Puzzles/Unit Fraction Sum

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Problem posed by Kip Murray to the J programming forum on 2005-12-01.

How many ways can a unit fraction 1%n be expressed as a sum of unit fractions 1%x and 1%y ?

Solution

A unit fraction sum (ufs) can be expressed as (1%n+r)+(1%n+s) where r and s are integers greater than 0, and:

(1%n) = (1%n+r) + (1%n+s)
(1%n) = ((n+s) + (n+r)) % (n+r) * (n+s)
((n+r)*(n+s)) = n * (n+s) + n+r
((n^2)+(n*r)+(n*s)+(r*s)) = (n^2)+(n*s)+(n^2)+(n*r)
(r*s) = n^2

Since the above steps are reversible, the ufs are all the ways of expressing n^2 as the product of two integers. The number of ufs is therefore the number of divisors of n^2 . If the ordering does not matter, that is, if (1%x)+(1%y) is considered the same as (1%y)+(1%x) , then that number is -:1+ndiv n^2 .

ndiv is from the divisors page. nufs works with n rather than n^2 since the latter can be a lot harder to factor.

ndiv=: */ @: >: @: {: @: (__&q:)
nufs=: 3 : '-: >: */ >: +: {: __ q: y'

   ndiv 12^2
15
   -: 1 + ndiv 12^2
8
   nufs 12
8

The actual unit fraction sums can be produced as follows:

rs=: 3 : 0
 n=. x: y
 'p e'=. __ q: n
 b=. >:+:e
 (*:n) (] ,. %) */"1 p^"1 b #: i.-:1+*/b
)

ufs=: 3 : 0
 n=. x: y
 z=. % n + rs n
 assert. ~: z
 assert. (%n) = +/"1 z
 assert. (=<.) %z
)

   rs 12
 1 144
 3  48
 9  16
 2  72
 6  24
18   8
 4  36
12  12

   ufs 12
1r13 1r156
1r15  1r60
1r21  1r28
1r14  1r84
1r18  1r36
1r30  1r20
1r16  1r48
1r24  1r24

   +/"1 ufs 12
1r12 1r12 1r12 1r12 1r12 1r12

   ufs&.> 6 9 12 19 144
┌─────────┬─────────┬──────────┬──────────┬─────────────┐
│ 1r7 1r42│1r10 1r90│1r13 1r156│1r20 1r380│1r145 1r20880│
│ 1r9 1r18│1r12 1r36│1r15  1r60│1r38  1r38│1r147  1r7056│
│1r15 1r10│1r18 1r18│1r21  1r28│          │1r153  1r2448│
│ 1r8 1r24│         │1r14  1r84│          │1r171   1r912│
│1r12 1r12│         │1r18  1r36│          │1r225   1r400│
│         │         │1r30  1r20│          │1r146 1r10512│
│         │         │1r16  1r48│          │1r150  1r3600│
│         │         │1r24  1r24│          │1r162  1r1296│
│         │         │          │          │1r198   1r528│
│         │         │          │          │1r306   1r272│
│         │         │          │          │1r148  1r5328│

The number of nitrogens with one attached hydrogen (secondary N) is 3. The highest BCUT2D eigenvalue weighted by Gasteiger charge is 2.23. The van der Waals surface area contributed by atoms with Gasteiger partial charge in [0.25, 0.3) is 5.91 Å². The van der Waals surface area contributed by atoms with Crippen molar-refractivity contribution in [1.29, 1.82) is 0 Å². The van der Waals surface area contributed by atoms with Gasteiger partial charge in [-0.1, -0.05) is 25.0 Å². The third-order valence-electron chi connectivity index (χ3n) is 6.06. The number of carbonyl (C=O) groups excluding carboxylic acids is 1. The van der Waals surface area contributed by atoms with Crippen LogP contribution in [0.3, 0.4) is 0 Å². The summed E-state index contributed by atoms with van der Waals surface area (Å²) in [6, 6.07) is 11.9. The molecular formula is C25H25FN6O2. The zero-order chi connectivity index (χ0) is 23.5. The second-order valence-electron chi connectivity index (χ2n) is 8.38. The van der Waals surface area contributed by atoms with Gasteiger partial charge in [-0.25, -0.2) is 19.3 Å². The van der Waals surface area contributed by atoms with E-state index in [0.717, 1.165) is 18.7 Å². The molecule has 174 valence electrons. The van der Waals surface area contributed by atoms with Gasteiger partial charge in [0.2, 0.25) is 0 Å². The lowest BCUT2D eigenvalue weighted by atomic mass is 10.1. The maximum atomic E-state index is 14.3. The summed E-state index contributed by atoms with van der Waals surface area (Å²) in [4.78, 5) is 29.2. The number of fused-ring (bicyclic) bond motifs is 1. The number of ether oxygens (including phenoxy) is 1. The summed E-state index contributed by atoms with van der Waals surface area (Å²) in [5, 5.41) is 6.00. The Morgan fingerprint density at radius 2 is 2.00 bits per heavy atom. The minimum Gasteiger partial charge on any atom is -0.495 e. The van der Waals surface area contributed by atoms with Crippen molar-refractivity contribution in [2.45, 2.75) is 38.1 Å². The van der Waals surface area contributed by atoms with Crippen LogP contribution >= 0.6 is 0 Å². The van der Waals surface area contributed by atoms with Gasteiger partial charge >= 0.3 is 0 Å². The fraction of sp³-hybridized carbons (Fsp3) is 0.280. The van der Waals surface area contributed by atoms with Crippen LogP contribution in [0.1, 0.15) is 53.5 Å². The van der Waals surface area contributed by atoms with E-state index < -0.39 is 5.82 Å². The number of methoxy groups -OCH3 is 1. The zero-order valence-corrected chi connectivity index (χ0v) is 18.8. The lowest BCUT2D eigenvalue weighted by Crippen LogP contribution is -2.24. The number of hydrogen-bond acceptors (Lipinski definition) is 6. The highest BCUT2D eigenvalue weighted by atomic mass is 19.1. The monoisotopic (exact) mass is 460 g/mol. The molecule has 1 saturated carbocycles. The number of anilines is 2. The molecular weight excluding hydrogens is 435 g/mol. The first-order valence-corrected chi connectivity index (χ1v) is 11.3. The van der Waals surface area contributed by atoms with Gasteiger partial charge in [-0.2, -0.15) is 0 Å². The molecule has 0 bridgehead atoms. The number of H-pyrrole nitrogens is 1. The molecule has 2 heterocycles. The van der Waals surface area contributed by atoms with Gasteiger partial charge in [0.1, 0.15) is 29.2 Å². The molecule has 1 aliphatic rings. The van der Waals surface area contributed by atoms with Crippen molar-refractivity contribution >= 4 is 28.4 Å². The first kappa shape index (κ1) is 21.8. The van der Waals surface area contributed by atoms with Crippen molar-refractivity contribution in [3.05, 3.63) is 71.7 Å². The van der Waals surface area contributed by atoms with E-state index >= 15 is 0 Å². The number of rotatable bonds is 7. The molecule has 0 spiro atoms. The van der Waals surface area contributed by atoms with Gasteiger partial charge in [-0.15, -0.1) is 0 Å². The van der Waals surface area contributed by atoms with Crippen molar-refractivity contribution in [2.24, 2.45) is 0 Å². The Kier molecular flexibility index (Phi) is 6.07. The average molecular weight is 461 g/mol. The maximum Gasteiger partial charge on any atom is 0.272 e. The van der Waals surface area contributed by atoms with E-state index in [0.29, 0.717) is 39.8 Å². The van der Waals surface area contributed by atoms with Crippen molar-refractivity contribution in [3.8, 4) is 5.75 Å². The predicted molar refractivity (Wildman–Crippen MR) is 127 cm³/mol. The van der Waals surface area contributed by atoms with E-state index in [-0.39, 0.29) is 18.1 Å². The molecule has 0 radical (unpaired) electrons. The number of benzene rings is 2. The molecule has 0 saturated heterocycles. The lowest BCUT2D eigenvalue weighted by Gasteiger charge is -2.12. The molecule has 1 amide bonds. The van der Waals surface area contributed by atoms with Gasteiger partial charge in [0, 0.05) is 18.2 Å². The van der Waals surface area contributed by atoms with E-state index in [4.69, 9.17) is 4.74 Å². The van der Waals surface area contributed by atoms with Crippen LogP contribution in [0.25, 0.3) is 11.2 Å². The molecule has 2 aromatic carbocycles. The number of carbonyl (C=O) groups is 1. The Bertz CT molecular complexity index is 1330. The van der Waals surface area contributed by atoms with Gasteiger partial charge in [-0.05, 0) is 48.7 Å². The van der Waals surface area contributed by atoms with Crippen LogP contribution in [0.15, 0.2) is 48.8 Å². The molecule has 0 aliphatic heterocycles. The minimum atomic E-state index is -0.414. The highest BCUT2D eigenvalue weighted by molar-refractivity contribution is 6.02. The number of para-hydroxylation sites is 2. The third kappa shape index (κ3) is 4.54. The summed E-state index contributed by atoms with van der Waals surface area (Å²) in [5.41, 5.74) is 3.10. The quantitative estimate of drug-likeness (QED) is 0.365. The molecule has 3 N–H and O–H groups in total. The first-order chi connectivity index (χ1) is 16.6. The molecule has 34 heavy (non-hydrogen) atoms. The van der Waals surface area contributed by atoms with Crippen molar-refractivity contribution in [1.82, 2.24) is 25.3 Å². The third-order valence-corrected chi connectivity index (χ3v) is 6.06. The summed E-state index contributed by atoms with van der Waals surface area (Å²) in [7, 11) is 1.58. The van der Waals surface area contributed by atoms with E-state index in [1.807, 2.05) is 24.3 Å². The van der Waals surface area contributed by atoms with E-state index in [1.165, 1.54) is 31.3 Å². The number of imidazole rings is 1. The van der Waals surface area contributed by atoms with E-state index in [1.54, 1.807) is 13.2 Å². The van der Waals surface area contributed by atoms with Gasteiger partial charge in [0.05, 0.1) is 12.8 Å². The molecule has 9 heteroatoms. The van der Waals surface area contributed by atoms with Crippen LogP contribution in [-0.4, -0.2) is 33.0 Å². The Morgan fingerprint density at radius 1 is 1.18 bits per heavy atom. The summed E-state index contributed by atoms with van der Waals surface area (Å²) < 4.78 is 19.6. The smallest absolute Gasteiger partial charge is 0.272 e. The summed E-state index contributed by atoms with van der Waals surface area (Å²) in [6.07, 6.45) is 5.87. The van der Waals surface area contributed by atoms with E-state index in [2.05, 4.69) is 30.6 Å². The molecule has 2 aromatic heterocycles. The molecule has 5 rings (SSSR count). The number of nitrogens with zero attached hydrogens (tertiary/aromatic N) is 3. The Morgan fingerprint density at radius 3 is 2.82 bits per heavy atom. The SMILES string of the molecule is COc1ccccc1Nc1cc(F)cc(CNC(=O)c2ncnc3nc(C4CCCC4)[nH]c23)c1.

│         │         │          │          │1r156  1r1872│
│         │         │          │          │1r180   1r720│
│         │         │          │          │1r252   1r336│
│         │         │          │          │1r468   1r208│
│         │         │          │          │1r152  1r2736│
│         │         │          │          │1r168  1r1008│
│         │         │          │          │1r216   1r432│
│         │         │          │          │1r360   1r240│
│         │         │          │          │1r792   1r176│
│         │         │          │          │1r160  1r1440│
│         │         │          │          │1r192   1r576│
│         │         │          │          │1r288   1r288│
└─────────┴─────────┴──────────┴──────────┴─────────────┘

Another Solution

Let c and d be divisors of n . Then:

(1%n) = (1%n) * (c+d)%(c+d)
(1%n) = (1%n) * (c%c+d) + (d%c+d)
(1%n) = ((1%n) * c%c+d) + ((1%n) * d%c+d)
(1%n) = (1%(n%c)*c+d) + (1%(n%d)*c+d)

Since c and d are divisors of n , n%c and n%d are integers and so are (n%c)*c+d and (n%d)*c+d , with the latter two the x and y that we seek. To avoid duplicates, we choose c and d to satisfy c<:d and 1=c+.d .

div is from the divisors page; div n are all the divisors of n .

div=: /:~ @: , @: > @: (*/&.>/) @: ((^ i.@>:)&.>/) @: (__&q:)

cd=: 3 : 0
 (,(<:/~d)*.1=+./~d) # ,/,"0/~d=. div x: y
)

ufs2=: 3 : 0
 n=. x: y
 z=. % n (% * +/"1@]) cd n
 assert. ~: z
 assert. (%n) = +/"1 z
 assert. (=<.) %z
)

   ufs2 12
 1r24 1r24
 1r36 1r18
 1r48 1r16
 1r60 1r15
 1r84 1r14
1r156 1r13
 1r30 1r20
 1r28 1r21

r,s and c,d are related as follows:

(% +./"1) n + rs n         NB. c,d from r,s
n -~ n (% * +/"1@]) cd n   NB. r,s from c,d



See also



Contributed by Roger Hui.